I am a writer. My cousin is an artist. You'd think that God would have mercy on us and give us children who bear the same gifts he'd blessed us with.
The joke is that Anne, my cousin's 11 year-old daughter, is a writer extraordinaire. And Logan, my son, is not a writer, but an artist.
Which means that on any given day, both of us are standing there, awed by our the fantastic gift poured into the child in front of us, and wondering how in the world we are supposed to direct THAT?!?
My cousin has found some wonderful outlets for Anne. Like the diligent homeschooling mother that she is, Kindred Blessings has found resources, classes, camps, mentors and a host of opportunities that give Anne the chance to develop her skills. Add to that the space and time that any budding author needs, and I am certain that in a few years Anne will be taking her prowess to bigger and better levels in the publishing world.
And how am I doing with my little Picasso? Not so well, frankly. I do great on that time and space concept; Logan has an easel and free reign with paints. He has supplies galore, and plenty of chances to explore with his tools. But instruction? Not so much.
I've considered multiple programs over the years. The one that I stuck with most consistently was ARTistic Pursuits. I found, however, that once we walked away from the time periods presented in the art history portion of the program, I had a hard time keeping art, as it were, on the table. (I realize that the program is not meant to be used that way.)
This fall, we've been trying Spears Art Studio, a curriculum that incorporates Christian elements into art instruction. Based around monthly themes (seasons, holidays, etc.), the program lists weekly ideas for each grade level. Art elements, design principles and different media are all covered.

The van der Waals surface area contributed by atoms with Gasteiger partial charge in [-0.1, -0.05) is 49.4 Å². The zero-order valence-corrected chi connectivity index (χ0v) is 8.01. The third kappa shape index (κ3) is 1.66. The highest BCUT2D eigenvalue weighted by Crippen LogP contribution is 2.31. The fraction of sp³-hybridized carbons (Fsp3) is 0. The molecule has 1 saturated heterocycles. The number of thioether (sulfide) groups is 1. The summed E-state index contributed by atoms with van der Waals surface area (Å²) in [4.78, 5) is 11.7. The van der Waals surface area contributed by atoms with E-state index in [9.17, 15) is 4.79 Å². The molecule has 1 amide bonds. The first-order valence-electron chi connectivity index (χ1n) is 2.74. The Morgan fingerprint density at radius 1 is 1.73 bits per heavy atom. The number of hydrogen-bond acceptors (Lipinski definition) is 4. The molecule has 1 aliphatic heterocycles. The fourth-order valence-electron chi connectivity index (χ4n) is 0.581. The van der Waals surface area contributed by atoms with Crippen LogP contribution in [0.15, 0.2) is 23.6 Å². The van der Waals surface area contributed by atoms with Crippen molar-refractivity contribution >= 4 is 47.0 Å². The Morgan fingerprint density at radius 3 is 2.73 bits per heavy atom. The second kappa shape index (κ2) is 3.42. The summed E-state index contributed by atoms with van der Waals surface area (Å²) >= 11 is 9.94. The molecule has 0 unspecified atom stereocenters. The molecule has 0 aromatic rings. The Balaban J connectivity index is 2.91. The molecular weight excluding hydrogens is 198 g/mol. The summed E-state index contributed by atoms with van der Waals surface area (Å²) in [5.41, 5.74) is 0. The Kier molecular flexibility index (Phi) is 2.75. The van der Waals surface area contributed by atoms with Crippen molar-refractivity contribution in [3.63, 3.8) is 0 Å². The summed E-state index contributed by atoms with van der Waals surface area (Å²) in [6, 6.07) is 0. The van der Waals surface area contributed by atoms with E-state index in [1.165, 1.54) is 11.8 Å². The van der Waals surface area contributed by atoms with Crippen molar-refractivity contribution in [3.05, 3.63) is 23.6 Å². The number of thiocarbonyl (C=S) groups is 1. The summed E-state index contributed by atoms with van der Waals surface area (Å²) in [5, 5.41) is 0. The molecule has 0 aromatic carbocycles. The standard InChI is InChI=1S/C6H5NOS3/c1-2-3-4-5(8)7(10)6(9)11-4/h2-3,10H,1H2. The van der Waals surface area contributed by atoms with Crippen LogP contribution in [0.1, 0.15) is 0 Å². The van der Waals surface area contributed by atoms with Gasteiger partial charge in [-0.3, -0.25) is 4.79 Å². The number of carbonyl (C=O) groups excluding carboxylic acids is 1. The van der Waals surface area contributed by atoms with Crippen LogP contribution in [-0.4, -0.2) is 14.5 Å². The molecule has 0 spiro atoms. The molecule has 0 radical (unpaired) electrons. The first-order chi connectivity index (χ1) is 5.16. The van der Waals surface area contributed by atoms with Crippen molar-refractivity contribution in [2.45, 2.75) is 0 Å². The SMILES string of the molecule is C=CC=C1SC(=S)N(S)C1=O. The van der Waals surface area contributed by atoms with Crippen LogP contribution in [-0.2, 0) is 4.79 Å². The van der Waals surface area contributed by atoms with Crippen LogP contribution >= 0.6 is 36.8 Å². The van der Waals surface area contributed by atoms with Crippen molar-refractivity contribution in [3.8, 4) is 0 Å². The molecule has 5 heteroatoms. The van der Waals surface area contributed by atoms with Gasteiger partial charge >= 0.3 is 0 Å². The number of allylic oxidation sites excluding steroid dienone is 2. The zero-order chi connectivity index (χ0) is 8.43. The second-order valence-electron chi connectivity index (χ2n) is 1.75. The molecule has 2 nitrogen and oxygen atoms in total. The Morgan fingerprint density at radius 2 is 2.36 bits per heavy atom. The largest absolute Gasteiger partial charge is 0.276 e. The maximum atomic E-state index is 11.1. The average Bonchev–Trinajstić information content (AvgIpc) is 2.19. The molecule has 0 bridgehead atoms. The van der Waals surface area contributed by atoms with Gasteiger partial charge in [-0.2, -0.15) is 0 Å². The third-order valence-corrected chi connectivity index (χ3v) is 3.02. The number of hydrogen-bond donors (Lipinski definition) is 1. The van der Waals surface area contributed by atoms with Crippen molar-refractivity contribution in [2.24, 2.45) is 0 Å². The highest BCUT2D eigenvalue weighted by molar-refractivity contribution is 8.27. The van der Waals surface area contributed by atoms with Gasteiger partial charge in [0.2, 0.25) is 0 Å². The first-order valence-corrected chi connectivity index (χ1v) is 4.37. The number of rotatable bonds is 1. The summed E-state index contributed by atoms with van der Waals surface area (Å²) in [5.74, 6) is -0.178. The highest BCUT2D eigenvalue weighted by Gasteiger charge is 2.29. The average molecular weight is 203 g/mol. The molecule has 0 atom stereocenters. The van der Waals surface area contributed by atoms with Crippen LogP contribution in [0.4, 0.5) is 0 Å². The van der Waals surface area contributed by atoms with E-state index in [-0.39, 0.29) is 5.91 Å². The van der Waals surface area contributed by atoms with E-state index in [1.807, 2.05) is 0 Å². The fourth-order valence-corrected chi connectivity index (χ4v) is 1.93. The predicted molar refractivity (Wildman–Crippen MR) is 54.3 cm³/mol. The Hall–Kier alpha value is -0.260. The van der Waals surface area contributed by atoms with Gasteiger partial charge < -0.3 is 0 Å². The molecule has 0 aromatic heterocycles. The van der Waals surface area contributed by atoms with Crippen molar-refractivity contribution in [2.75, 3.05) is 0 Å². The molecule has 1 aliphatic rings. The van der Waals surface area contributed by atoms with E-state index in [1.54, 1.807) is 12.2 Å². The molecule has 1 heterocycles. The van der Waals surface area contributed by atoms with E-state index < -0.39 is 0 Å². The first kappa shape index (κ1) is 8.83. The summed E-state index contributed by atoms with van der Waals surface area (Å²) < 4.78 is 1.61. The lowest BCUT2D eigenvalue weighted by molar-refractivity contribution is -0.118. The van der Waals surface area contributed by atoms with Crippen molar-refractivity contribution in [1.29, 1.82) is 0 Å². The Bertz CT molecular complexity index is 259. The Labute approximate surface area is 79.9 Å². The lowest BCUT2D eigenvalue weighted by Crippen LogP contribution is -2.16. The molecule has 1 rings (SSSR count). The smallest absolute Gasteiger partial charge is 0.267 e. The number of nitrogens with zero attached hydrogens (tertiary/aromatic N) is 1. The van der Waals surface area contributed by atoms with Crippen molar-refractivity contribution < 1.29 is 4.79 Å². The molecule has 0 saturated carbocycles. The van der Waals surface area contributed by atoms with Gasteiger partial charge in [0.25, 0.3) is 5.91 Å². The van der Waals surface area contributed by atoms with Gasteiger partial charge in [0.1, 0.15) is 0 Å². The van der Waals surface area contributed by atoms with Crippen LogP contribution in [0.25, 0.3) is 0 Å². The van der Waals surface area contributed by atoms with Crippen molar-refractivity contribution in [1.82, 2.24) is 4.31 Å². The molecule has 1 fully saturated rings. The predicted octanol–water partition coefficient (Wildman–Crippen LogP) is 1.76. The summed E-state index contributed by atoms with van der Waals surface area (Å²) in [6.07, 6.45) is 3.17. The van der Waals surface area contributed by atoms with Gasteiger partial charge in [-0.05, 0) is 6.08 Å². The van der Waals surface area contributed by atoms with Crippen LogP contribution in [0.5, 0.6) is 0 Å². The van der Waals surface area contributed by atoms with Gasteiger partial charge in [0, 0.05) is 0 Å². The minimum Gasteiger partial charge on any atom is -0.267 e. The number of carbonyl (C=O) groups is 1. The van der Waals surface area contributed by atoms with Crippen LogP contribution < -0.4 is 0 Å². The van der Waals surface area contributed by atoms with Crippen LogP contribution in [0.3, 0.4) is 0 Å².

There are 269 art activities listed in the elementary guide. This is a glut of activities, guys. There are more here than you could ever use in the course of one year of art instruction. Many are based on printable pdfs--a nice touch for those of us with more than one child using the program. The supplies are generally common, although I don't happen to have india ink or rice paper lying around. To help with the random "huh?" supply, the program offers a few substitutions that have turned out to be lifesavers for folks like me who fail to read too far ahead some days.
While I would like more in the way of step-by-step instruction, the background information and extra resources listed in conjunction with each project are numerous and thorough. How many art programs come with a reading list? This appeals to the writer in me, who likes to link a story to everything. It also gives me something to do (ie, read aloud) while the kids are in the midst of construction paper glory.
The biggest measure of the quality of a program, though, is whether or not children are learning. Maybe it's just my teaching method, but I'm not sure that the many fun crafts and experiences my children are getting through Spears are translating into a deeper understanding of art as a form of expression. While I am using the reference points and giving the background vocabulary listed, I still feel like something is missing. My kids, however, don't seem so concerned. They have gained a better understanding for the application of some of the included scripture, which obviously has lasting value. Perhaps if I myself was designed to "see" the way an artist "sees," I could give my kids the full value of this program. As it is, I feel like they are--at the bare minimum--being exposed to some of the big picture details. Someone else will have to fill in the blanks later. Someone with an artistic bent, I'm guessing.
Spears Art Studio is very user-friendly, easily customizable and reasonably priced. But it can't make up for any deficit of talent you may have. Only a real, live artist can do that.